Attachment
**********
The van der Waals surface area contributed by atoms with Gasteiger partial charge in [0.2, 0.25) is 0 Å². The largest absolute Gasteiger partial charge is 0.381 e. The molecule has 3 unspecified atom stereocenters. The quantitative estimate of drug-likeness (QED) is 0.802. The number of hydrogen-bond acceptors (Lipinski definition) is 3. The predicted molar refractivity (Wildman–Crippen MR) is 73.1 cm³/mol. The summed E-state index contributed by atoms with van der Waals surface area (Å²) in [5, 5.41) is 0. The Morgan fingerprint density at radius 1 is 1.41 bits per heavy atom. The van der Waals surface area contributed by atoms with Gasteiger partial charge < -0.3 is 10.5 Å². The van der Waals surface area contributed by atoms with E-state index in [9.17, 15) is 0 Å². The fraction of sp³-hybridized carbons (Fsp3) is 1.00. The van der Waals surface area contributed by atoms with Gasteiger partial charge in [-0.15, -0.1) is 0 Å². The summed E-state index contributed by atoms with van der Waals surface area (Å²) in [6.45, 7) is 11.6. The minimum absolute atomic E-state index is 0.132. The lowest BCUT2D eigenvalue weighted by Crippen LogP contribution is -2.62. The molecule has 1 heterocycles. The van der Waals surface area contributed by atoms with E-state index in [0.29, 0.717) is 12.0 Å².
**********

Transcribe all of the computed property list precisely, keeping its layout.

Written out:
The van der Waals surface area contributed by atoms with Gasteiger partial charge in [0.2, 0.25) is 0 Å². The largest absolute Gasteiger partial charge is 0.381 e. The molecule has 3 unspecified atom stereocenters. The quantitative estimate of drug-likeness (QED) is 0.802. The number of hydrogen-bond acceptors (Lipinski definition) is 3. The predicted molar refractivity (Wildman–Crippen MR) is 73.1 cm³/mol. The summed E-state index contributed by atoms with van der Waals surface area (Å²) in [5, 5.41) is 0. The Morgan fingerprint density at radius 1 is 1.41 bits per heavy atom. The van der Waals surface area contributed by atoms with Gasteiger partial charge < -0.3 is 10.5 Å². The van der Waals surface area contributed by atoms with E-state index in [9.17, 15) is 0 Å². The fraction of sp³-hybridized carbons (Fsp3) is 1.00. The van der Waals surface area contributed by atoms with Gasteiger partial charge in [-0.15, -0.1) is 0 Å². The summed E-state index contributed by atoms with van der Waals surface area (Å²) in [6.45, 7) is 11.6. The minimum absolute atomic E-state index is 0.132. The lowest BCUT2D eigenvalue weighted by Crippen LogP contribution is -2.62. The molecule has 1 heterocycles. The van der Waals surface area contributed by atoms with E-state index in [0.29, 0.717) is 12.0 Å².